To check if a tire meets legal minimum tread, place a penny upside down in a grove on the tire. If the tire tread covers any part of Lincoln's head, the tire meets minimum standards. Most state laws require 2/32 inches of tread.
Alternatively, test your tires for legal minimum tread by visually checking for wear bars. The Federal Motor Vehicle Safety Standards requires all manufactured tires to have wear bars. Wear bars run perpendicular to the tread pattern near the bottom of the grooves from the inside to the outside shoulder of the tire. Wear bars only become visible when a tire no longer meets minimum requirements. Alternatively, use a tread-depth gauge to measure your tires.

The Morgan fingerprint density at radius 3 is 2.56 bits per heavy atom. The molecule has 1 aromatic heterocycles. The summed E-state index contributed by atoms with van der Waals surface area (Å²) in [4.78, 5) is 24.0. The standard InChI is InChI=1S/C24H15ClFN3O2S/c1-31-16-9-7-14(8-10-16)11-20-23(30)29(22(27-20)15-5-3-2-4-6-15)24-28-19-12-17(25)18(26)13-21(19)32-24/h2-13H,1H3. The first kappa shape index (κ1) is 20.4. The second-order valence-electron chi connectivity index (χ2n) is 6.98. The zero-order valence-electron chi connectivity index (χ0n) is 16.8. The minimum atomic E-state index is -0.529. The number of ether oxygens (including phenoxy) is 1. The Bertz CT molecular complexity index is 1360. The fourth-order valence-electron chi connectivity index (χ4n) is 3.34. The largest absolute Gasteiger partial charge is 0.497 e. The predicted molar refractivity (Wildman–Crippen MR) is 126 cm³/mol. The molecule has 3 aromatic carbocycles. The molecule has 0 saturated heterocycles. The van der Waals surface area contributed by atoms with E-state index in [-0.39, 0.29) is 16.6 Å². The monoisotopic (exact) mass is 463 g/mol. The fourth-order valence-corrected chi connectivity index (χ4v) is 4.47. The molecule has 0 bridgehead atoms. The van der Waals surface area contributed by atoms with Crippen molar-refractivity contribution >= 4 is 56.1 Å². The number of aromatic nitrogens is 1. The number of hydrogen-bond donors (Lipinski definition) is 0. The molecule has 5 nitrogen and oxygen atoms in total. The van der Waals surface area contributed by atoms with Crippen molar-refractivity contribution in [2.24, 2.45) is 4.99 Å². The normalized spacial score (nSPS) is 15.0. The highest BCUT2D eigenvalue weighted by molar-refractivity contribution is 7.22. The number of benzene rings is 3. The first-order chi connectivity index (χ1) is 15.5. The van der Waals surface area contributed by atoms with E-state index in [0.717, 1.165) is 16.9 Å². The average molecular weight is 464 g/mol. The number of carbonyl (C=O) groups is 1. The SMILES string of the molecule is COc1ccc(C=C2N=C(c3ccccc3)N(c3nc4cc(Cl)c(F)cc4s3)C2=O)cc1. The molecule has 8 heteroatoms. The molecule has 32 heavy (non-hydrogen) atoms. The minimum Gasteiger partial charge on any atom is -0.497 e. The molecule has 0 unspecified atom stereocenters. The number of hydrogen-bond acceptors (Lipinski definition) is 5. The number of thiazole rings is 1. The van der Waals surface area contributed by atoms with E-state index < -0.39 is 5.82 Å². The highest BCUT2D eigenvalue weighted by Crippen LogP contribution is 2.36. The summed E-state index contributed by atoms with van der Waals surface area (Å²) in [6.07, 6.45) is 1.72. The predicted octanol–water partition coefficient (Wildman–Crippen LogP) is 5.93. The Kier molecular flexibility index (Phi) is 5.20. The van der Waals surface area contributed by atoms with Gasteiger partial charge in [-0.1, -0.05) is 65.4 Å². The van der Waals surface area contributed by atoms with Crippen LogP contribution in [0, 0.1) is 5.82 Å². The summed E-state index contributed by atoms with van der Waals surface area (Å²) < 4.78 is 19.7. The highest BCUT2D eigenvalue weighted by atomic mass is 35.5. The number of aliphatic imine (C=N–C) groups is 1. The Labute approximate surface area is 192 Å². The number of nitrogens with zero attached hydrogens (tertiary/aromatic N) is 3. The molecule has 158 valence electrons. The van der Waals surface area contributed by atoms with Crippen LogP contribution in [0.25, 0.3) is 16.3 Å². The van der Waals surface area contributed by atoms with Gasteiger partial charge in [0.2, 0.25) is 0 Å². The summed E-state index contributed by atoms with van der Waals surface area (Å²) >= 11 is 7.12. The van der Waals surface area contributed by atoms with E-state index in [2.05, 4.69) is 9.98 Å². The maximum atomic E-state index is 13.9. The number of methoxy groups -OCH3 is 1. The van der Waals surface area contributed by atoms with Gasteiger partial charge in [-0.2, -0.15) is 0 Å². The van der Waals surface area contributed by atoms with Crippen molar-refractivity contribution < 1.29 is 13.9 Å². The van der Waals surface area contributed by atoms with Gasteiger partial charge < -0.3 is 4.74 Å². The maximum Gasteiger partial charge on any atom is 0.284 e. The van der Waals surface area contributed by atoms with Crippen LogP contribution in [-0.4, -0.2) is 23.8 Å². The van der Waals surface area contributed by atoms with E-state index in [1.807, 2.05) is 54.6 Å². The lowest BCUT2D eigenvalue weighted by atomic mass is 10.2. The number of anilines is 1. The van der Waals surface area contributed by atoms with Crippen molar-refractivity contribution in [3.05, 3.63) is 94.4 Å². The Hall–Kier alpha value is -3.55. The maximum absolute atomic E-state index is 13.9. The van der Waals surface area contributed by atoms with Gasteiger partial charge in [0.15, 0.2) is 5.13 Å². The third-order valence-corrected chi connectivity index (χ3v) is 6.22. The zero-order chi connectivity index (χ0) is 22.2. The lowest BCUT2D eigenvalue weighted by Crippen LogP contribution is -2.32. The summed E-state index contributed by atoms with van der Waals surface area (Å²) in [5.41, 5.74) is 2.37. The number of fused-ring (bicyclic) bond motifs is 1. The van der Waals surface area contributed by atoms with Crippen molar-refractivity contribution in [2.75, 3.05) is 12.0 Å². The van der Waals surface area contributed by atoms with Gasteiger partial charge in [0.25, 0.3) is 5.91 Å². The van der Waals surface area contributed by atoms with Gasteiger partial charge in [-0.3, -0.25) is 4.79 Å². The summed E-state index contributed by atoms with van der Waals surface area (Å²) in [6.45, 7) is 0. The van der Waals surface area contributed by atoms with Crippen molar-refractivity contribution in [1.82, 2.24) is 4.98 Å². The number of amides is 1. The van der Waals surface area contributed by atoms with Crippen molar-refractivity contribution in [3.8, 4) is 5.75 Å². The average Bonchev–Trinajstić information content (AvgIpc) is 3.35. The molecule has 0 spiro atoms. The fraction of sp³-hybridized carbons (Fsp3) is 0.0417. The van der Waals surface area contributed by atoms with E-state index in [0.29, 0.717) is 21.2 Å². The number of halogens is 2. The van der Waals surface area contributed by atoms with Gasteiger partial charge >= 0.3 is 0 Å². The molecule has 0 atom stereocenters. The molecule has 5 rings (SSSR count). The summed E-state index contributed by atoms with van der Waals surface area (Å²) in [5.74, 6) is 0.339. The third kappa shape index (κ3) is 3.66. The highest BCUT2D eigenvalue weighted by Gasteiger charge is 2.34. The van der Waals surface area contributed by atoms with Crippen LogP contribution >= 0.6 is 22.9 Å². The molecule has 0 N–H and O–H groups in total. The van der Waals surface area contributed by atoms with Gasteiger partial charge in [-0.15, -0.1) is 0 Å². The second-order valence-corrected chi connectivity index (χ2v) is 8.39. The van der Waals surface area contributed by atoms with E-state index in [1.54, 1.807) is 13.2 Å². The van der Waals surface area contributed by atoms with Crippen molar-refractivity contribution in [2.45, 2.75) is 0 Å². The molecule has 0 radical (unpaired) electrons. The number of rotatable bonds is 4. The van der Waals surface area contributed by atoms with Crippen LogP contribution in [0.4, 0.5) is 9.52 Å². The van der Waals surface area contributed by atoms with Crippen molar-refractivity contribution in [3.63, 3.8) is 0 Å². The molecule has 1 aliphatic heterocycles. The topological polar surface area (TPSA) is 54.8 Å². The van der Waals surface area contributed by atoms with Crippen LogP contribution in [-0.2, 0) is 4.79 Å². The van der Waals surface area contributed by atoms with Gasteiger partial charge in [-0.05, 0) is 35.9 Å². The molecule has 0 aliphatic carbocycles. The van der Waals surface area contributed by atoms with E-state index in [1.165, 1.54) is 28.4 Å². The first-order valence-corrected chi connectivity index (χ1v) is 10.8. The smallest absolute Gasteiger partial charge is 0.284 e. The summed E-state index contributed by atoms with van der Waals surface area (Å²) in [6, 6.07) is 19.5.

Though 2/32 inches of tread depth is required, experts recommend 4/32 inches to prevent hydroplaning and losing traction in rainy weather. To determine if a tire has 4/32 inches of tread, place a quarter upside down in any grove. If the tire tread covers any part of Washington's head, the tread depth is more than 4/32 of an inch. For snowy weather, experts recommend 5/32 inches of tread. To measure for this depth, place a penny upside down in a grove; if tread covers the top of the Lincoln Memorial, the tire has approximately 6/32 inches of tread depth. Some winter tires have a second set of wear bars at 6/32 inches of tread.